Macau should take note, for while its gaming taxes have endowed it with bulging fiscal reserves capable of funding a far more extensive public housing program than it has pursued so far, it seems to lack the political will and leadership to follow through.
Macau people had long been regarded as politically apathetic, but that’s rapidly changing. Political activism has flared up in recent months—some refer to it as Macau’s political awakening— after the city witnessed on 25th May the largest protest since the 1999 handover, with citizens taking to the streets to voice their opposition to a lavish perks bill for outgoing government officials. Macau has also recently witnessed a spate of protests by casino workers demanding better pay and working conditions. In August, pro-democracy activists attempted to conduct an unofficial public referendum on the performance of Chief Executive Chui Sai On. The well-connected son of a construction and property magnate whose family goes back six generations in Macau, Mr Chui was about to be granted a second term by an elite committee of 400 similarly connected electors. Police quickly swept in to shut down the polling stations. Four organizers were arrested.
Many of the frustrations voiced by the massive Occupy Central movement in Hong Kong seem to resonate in Macau. The Hong Kong protestors were demanding full universal suffrage for the 2017 chief executive election. But their deeper grievances stem from problems created by the city’s widening wealth gap and the absence of legitimate political avenues to seek redress. For instance, many young married couples in Hong Kong are having to live separately because housing has become unaffordable—allegedly the result of collusion among the city’s powerful property cartel, made up of a small group of extraordinarily wealthy and politically connected developers intent on boosting their net worth by keeping house prices sky high.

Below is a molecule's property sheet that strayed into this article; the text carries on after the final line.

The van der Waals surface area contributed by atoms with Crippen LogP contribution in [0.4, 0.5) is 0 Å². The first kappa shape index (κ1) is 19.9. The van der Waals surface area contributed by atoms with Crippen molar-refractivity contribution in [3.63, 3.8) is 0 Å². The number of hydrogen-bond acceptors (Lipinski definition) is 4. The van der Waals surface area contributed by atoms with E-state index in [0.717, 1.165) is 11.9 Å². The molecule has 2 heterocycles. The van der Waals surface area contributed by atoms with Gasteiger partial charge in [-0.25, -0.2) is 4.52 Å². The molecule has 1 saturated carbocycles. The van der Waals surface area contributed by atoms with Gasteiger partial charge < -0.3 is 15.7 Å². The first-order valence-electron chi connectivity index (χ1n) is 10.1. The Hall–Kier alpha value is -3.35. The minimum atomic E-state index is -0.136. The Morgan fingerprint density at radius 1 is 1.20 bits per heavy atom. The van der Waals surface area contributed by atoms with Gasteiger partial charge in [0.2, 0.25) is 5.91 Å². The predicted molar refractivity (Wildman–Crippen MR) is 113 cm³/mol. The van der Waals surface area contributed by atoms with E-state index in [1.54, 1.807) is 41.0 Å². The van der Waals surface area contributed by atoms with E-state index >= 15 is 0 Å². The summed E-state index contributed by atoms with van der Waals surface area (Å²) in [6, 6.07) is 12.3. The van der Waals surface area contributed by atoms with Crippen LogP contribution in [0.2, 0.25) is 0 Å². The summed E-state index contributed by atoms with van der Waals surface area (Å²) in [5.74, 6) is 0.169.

The protesters simply don’t believe their concerns will be addressed if they continue to be represented by a Beijing-anointed guardian of the status quo A recent article in The Economist succinctly detailed the average Hong Konger’s mindset: “They [the student protesters] share grievances with many others in Hong Kong, including their worried parents, about inequality and about wealthy mainlanders buying up their property, filling prized spots in elite schools and taking the best jobs. Many fear the possible encroachment of the [Communist Party’s] authoritarian values on Hong Kong’s way of life.”
And, shockingly, in a recent interview with foreign media, Hong Kong Chief Executive Leung Cheung Ying made no bones about the government’s wish to limit the political representation of the poor and working class. Asked why only candidates selected by a 1,200-member Beijing-approved nominating committee could stand for the 2017 chief executive election, Mr Leung responded: “If it’s entirely a numbers game and numeric representation, then obviously you’d be talking to the half of the people in Hong Kong who earn less than US$1,800 a month.”
Hong Kong’s median income, which works out to $21,600 a year, is a smidgen more than in Macau. But since Hong Kong’s GDP per capita last year stood far below Macau’s, at $38,124, it would seem that wealth is arguably better distributed in Hong Kong. Therefore, if inequality was the spark that ignited Hong Kong’s Umbrella Revolution, there’s a good chance it could do the same in Macau.